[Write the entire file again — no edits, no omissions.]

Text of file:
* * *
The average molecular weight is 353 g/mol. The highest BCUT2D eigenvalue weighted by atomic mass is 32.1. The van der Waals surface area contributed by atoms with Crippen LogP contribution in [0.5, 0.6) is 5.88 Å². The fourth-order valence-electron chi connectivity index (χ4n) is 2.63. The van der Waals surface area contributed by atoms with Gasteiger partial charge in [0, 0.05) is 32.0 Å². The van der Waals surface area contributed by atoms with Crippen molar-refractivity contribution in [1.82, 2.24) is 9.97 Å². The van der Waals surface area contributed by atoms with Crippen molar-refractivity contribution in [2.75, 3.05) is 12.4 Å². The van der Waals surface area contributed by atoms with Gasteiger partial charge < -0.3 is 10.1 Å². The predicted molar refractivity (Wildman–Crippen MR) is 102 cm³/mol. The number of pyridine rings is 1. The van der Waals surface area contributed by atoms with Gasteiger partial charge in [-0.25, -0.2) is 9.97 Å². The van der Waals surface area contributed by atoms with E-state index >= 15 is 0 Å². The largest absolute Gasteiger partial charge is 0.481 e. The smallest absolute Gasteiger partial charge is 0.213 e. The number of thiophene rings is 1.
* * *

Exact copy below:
The average molecular weight is 353 g/mol. The highest BCUT2D eigenvalue weighted by atomic mass is 32.1. The van der Waals surface area contributed by atoms with Crippen LogP contribution in [0.5, 0.6) is 5.88 Å². The fourth-order valence-electron chi connectivity index (χ4n) is 2.63. The van der Waals surface area contributed by atoms with Gasteiger partial charge in [0, 0.05) is 32.0 Å². The van der Waals surface area contributed by atoms with Crippen molar-refractivity contribution in [1.82, 2.24) is 9.97 Å². The van der Waals surface area contributed by atoms with Crippen molar-refractivity contribution in [2.75, 3.05) is 12.4 Å². The van der Waals surface area contributed by atoms with Gasteiger partial charge < -0.3 is 10.1 Å². The predicted molar refractivity (Wildman–Crippen MR) is 102 cm³/mol. The number of pyridine rings is 1. The van der Waals surface area contributed by atoms with Gasteiger partial charge in [-0.25, -0.2) is 9.97 Å². The van der Waals surface area contributed by atoms with E-state index >= 15 is 0 Å². The largest absolute Gasteiger partial charge is 0.481 e. The smallest absolute Gasteiger partial charge is 0.213 e. The number of thiophene rings is 1.